FMD: Cology Acquisition and Fourth Quarter Update
By Ann Heffron, CFA
On October 3, 2012, FMD (FMD) announced the cash acquisition of certain assets and liabilities of Cology, Inc., a provider of processing, disbursement, and life-of-loan servicing to over 250 credit unions and lending institutions nationally. First Marblehead Education Loan Services LLC, a wholly owned subsidiary of FMD, expects to complete the acquisition during the second quarter of fiscal 2013, and the transaction is expected to be accretive in fiscal 2014.
Details are slim, but here’s what we do know.
- For the 12 months ended June 30, 2012, Cology processed over 65,000 applications and disbursed more than $451 million in private student loans, generating three-year compound annual growth rates of 114% and 106%, respectively. This compares to $57.7 million of disbursed loans in fiscal 2012 for FMD through its partnered lending programs ($23.4 million, or about 41% of the total) and Union Federal Savings Bank ($34.3 million, or 59% of the total). So this acquisition adds significantly to FMD’s business volume.
- FMD has not yet disclosed the amount of cash paid for the deal, though we gather that it is substantially less than the $47 million paid for the TMS acquisition. In addition, FMD has agreed to assume certain liabilities of Cology as part of the transaction. We may learn more details about this in the fiscal first quarter (ending September 30) conference call, though this transaction won’t be reflected in FMD’s financial statements until the second fiscal quarter (ending December 31).
- Cology’s fee-for-service business model consists of two lines: (1) full service loan processing, in which Cology underwrites private student loans and performs various other services for its clients, including loan disbursement and customer service and (2) technology hosting, in which Cology only performs loan processing for is clients.
- Revenues per loan are generally lower than that which FMD generates as FMD earns interest income on its first-loss participation accounts, while Cology does not provide such a product to its customer base.
- Unlike FMD which assumes a first-loss position on loans it underwrites, Cology assumes no credit risk for loans it underwrites, as this remains with its credit union clients, or with third-party guarantors selected by the credit unions.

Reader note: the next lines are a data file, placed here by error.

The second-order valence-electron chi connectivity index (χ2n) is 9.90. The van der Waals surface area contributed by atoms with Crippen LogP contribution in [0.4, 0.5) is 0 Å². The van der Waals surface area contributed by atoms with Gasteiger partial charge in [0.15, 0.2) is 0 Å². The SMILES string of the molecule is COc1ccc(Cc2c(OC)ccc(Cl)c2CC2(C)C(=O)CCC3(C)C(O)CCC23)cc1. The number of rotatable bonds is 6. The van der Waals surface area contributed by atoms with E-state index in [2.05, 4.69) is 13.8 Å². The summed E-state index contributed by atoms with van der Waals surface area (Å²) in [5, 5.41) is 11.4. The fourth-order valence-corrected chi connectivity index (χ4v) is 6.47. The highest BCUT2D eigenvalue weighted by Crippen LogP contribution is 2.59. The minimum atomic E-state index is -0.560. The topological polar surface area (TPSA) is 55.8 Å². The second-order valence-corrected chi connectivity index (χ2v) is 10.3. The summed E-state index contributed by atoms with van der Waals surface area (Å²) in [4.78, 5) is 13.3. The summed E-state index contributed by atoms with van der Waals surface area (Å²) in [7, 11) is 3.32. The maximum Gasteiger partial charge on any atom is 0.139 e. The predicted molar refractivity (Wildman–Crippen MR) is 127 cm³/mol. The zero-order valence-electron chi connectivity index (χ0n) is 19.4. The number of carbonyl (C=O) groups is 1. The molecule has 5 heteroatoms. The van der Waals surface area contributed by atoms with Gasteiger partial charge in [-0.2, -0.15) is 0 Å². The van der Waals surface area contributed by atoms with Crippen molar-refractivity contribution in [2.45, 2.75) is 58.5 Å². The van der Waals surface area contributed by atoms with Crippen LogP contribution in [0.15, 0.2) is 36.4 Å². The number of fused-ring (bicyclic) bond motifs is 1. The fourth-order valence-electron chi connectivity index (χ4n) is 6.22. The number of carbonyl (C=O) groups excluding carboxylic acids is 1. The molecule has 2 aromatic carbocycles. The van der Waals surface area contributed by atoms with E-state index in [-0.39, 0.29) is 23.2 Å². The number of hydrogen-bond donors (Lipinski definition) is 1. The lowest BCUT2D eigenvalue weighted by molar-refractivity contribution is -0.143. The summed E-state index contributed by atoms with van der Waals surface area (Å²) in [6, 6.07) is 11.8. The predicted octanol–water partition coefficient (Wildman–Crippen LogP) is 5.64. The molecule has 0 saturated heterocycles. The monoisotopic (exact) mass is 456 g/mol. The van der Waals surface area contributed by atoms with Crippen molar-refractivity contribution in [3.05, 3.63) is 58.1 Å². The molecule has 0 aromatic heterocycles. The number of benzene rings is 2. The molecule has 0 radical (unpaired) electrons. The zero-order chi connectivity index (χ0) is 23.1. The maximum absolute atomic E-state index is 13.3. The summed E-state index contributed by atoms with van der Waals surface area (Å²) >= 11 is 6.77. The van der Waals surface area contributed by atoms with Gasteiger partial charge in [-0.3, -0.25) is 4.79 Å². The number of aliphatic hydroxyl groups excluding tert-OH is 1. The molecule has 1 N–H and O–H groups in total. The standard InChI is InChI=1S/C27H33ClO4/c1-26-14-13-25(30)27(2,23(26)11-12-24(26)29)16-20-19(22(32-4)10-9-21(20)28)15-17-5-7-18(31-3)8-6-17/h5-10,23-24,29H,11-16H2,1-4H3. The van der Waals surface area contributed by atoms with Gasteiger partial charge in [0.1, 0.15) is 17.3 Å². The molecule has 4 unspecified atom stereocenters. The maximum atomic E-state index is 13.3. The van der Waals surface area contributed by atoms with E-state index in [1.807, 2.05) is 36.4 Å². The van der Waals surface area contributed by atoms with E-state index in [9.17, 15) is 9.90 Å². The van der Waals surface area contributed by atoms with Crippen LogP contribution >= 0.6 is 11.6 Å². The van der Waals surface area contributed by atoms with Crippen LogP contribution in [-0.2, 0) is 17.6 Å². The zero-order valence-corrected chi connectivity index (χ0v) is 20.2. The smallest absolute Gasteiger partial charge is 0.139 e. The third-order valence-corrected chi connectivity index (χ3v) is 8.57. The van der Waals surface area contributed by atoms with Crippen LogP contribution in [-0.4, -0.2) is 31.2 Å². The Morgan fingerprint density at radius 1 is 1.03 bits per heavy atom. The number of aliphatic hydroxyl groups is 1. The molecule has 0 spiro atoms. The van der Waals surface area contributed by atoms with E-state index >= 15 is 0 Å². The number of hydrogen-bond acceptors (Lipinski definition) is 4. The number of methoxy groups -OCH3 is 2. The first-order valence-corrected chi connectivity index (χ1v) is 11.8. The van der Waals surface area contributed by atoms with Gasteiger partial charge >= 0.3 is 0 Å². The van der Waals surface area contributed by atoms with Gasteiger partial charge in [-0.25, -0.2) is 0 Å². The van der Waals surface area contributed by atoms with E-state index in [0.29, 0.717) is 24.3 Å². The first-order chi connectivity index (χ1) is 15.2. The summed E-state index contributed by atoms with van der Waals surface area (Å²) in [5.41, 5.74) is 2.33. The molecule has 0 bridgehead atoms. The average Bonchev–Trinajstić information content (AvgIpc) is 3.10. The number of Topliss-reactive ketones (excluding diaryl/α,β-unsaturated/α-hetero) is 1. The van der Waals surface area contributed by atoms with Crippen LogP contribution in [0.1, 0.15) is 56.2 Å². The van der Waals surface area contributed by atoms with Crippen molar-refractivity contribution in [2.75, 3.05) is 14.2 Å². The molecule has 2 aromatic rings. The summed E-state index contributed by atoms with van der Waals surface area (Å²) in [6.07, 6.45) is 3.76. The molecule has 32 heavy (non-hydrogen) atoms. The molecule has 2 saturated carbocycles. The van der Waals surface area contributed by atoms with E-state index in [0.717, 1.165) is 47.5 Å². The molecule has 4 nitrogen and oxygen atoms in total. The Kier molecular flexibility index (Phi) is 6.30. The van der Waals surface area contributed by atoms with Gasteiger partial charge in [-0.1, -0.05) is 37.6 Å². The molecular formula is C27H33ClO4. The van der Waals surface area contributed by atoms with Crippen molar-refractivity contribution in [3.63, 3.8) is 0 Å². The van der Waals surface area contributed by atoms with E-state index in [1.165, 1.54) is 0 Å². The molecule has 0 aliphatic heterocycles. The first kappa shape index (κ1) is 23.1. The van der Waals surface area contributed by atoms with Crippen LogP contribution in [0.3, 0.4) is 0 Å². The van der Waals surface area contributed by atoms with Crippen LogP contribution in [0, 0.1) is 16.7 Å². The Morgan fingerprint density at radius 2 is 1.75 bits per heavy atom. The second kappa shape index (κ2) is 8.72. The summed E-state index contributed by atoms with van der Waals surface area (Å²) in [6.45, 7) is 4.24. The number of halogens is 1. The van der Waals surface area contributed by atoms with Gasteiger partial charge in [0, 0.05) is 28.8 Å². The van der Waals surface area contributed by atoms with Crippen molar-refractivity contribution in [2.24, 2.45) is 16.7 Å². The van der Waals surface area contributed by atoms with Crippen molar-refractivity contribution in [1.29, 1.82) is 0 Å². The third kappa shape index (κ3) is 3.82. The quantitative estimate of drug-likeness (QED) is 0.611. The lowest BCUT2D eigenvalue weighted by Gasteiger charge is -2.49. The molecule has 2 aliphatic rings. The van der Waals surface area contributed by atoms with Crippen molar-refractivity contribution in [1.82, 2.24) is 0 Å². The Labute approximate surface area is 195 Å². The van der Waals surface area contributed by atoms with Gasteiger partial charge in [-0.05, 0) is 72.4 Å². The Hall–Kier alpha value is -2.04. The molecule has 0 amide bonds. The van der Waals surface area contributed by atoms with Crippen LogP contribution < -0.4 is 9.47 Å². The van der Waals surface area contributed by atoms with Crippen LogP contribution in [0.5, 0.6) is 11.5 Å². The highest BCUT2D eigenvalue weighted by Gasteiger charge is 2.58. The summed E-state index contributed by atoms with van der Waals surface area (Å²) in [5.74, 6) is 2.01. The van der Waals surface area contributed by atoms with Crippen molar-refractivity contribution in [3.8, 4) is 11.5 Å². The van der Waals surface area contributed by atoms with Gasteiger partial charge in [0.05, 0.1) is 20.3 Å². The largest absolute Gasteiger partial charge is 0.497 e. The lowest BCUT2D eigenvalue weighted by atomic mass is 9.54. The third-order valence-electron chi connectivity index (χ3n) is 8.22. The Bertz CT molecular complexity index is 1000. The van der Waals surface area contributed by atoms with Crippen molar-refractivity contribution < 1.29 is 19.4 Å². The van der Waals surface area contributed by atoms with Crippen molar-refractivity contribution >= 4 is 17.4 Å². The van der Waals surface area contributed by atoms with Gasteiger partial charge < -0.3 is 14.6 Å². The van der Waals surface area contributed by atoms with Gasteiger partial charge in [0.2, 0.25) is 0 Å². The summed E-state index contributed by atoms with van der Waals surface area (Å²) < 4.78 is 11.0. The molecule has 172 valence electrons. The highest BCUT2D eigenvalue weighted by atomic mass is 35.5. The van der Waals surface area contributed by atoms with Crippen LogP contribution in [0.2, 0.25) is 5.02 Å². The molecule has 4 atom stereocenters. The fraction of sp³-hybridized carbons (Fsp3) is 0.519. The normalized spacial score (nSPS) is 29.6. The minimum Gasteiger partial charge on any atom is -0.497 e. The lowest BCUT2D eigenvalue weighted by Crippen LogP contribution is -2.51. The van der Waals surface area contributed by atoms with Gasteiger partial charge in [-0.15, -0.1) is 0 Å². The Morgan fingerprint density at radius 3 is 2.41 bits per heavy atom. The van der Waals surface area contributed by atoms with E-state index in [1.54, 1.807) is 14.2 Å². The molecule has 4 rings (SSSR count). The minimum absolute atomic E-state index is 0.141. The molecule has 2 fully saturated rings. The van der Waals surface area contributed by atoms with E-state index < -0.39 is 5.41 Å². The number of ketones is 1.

We view this acquisition positively and note that FMD benefits from this acquisition in two ways. First, FMD can cross-sell Monogram services to Cology’s clients, particularly with regard to credit scoring and portfolio management, thereby potentially increasing revenues per client. Secondly, in the future, FMD may be able to provide securitization services for private student loans on Cology’s client books, which could generate fees for FMD.
In other news, FMD reported its fiscal 2012 fourth quarter results for the period ended June 30, 2012, during which FMD changed its accounting for the securitizations trusts segment to a discontinued operation following complete disposal of all operations related to this segment in the third quarter (prior-period results were restated). For the quarter, FMD recorded a net loss from continuing operations of $14.0 million, or a loss per share of $0.14, including a $0.3 million gain from the TERI settlement. Excluding the TERI gain, the net loss from continuing operations was $14.3 million or an operating loss per share of $0.14.
Founded in 1991, The First Marblehead Corporation (FMD), headquartered in Boston, Massachusetts, focused on creating private, nongovernment-sponsored, education loan programs. The company had its initial public offering on the NYSE in October 2003. First Marblehead currently has more than 300 employees. Through a fully integrated suite of services, the company offers outsourcing capabilities to national and regional financial institutions (banks-to-mutual institutions) and educational institutions (colleges and universities), with respect to the design and implementation of private education loan programs for undergraduates and graduates.
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